THIS quarantine that has lasted way too long has afforded people more time to be active, to different degrees, on a variety of social media platforms. I will not bewail the ills of spending an inordinate amount of our waking hours online. To some extent, we are all guilty of that and we don’t need our smartphones to keep track of our screen time usage. Our stiff necks and carpal tunnel-related pain can tell us when we’ve been hunched over too long, or our fingers molded into the shape of our gadget, thank you very much.
However it is a reality of the 21st century and dating “back” to the latter part of the 20th, that we rely on social media to keep abreast with what’s happening in the world around us, whether it be in the political realm, in local and international news, or staying up to date with old and new friends and their children, pets, plants, and choice of food.
To satisfy all these needs to be in the loop and to be informed, Facebook would be at the top of many Filipinos’ list. And Facebook friends, whether they be real-life or online-only “friends,” participate at a high level of engagement, almost as much to make their presence felt as to show appreciation for what they see. Facebook comments sections are active and buzzing, and Facebook comments sections are also a goldmine for some really strange opinions, thoughts and even behaviors.
The phrase that young kids like to use, TLDR (“Too Long, Didn’t Read”) can be adapted for the following comment etiquette points:
Too Lazy? Don’t React.
If you are not inclined to read through the entire common thread (applicable to those where there are less than 50 comments), don’t send off a comment without knowing about what came before. Especially when you have a question, check to see if it hasn’t already been answered by original poster.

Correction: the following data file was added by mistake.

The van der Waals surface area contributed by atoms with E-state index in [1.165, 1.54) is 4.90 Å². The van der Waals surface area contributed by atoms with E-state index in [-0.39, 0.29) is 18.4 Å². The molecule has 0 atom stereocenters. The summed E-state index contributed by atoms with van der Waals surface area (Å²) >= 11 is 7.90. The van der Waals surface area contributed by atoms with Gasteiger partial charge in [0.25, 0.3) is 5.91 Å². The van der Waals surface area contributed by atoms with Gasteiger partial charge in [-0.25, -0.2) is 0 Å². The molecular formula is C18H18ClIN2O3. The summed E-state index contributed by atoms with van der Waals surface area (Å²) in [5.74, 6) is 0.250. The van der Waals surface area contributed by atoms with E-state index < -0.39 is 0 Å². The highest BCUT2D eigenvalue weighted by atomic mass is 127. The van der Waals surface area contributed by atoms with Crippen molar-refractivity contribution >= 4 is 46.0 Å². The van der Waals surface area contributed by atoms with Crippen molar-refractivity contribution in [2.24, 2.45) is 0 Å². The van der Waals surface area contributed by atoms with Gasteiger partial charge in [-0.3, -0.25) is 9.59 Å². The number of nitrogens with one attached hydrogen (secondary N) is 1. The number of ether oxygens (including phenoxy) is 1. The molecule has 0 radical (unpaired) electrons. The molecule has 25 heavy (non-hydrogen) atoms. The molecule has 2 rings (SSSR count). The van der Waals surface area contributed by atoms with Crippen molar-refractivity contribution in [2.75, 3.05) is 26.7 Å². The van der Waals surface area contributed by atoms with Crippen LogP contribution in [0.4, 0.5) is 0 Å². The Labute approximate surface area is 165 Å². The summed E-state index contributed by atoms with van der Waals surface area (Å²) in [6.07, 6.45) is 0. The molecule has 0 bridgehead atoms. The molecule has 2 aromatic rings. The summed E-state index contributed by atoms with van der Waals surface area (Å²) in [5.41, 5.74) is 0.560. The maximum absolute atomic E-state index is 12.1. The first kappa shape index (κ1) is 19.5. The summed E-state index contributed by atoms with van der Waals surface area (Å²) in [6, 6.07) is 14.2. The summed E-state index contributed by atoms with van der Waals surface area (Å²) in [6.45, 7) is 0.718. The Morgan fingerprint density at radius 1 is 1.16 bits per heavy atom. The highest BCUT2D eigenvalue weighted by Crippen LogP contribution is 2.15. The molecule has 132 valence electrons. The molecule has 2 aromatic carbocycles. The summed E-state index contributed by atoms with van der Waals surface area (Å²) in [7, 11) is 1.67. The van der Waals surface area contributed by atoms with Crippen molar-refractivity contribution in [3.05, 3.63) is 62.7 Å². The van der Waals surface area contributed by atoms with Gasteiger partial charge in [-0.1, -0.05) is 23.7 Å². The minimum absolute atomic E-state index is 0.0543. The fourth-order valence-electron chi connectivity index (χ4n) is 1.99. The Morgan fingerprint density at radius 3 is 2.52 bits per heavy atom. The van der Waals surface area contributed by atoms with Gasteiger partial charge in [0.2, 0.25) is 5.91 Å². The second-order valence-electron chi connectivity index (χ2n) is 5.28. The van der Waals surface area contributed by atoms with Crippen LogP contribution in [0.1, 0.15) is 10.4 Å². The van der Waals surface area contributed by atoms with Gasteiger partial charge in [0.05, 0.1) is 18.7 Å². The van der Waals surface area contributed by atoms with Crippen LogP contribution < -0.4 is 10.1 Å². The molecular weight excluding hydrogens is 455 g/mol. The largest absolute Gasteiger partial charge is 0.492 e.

Too Late? Don’t Resurrect.
More often than not, a Facebook post is made in the heat of the moment— original poster is excited, happy, upset, scared, worried about something. If you’ve arrived very late to the party, maybe 5 days or more, it’s probably better to just read and move on. Your present reaction may not necessarily match the original poster’s emotions anymore.
Think Long, Don’t Ramble.
Your reaction to the original post may be visceral, or may call up a remote childhood memory. But refrain from going on and on and on and on in the comment section because no matter if your intention is to show how much you can relate, it’s still kind of a form of sabotage of the original poster’s entry.
By all means, engage, because that’s what original posters want. But stay in your lane and if you really feel compelled to share a personal experience, Messenger might be the better venue for it. Also, it’s not always about you. So when you come across something that admonishes the reader, don’t assume that you’ve done something wrong and the poster is talking about you. Maybe it’s just an observation of general behavior.
What’s that other phrase? “Bato bato sa langit, ang tamaan, guilty”